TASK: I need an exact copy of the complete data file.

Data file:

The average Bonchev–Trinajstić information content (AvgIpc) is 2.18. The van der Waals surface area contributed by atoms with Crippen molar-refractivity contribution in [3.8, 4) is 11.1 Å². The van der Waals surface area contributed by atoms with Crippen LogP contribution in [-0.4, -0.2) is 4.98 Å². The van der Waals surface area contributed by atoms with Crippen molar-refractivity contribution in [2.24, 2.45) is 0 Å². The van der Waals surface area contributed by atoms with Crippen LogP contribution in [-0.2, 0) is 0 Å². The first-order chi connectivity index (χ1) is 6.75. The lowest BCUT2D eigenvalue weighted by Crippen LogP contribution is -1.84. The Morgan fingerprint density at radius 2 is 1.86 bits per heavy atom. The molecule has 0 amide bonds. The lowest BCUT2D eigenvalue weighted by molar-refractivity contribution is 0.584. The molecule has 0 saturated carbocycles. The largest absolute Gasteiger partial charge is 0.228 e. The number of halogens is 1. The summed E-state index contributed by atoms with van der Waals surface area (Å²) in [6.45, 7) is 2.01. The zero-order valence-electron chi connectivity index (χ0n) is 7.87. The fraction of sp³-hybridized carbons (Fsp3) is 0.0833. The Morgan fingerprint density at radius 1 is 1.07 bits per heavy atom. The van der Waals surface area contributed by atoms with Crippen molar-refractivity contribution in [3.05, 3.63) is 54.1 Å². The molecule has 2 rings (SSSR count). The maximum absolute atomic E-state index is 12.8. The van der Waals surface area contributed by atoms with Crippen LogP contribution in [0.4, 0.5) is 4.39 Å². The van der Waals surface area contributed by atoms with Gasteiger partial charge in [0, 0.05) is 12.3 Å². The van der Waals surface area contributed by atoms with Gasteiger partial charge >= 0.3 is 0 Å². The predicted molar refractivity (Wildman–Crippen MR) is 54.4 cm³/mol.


The average Bonchev–Trinajstić information content (AvgIpc) is 2.18. The van der Waals surface area contributed by atoms with Crippen molar-refractivity contribution in [3.8, 4) is 11.1 Å². The van der Waals surface area contributed by atoms with Crippen LogP contribution in [-0.4, -0.2) is 4.98 Å². The van der Waals surface area contributed by atoms with Crippen molar-refractivity contribution in [2.24, 2.45) is 0 Å². The van der Waals surface area contributed by atoms with Crippen LogP contribution in [-0.2, 0) is 0 Å². The first-order chi connectivity index (χ1) is 6.75. The lowest BCUT2D eigenvalue weighted by Crippen LogP contribution is -1.84. The Morgan fingerprint density at radius 2 is 1.86 bits per heavy atom. The molecule has 0 amide bonds. The lowest BCUT2D eigenvalue weighted by molar-refractivity contribution is 0.584. The molecule has 0 saturated carbocycles. The largest absolute Gasteiger partial charge is 0.228 e. The number of halogens is 1. The summed E-state index contributed by atoms with van der Waals surface area (Å²) in [6.45, 7) is 2.01. The zero-order valence-electron chi connectivity index (χ0n) is 7.87. The fraction of sp³-hybridized carbons (Fsp3) is 0.0833. The Morgan fingerprint density at radius 1 is 1.07 bits per heavy atom. The van der Waals surface area contributed by atoms with Crippen molar-refractivity contribution in [3.05, 3.63) is 54.1 Å². The molecule has 2 rings (SSSR count). The maximum absolute atomic E-state index is 12.8. The van der Waals surface area contributed by atoms with Crippen LogP contribution in [0.4, 0.5) is 4.39 Å². The van der Waals surface area contributed by atoms with Gasteiger partial charge in [0, 0.05) is 12.3 Å². The van der Waals surface area contributed by atoms with Gasteiger partial charge >= 0.3 is 0 Å². The predicted molar refractivity (Wildman–Crippen MR) is 54.4 cm³/mol.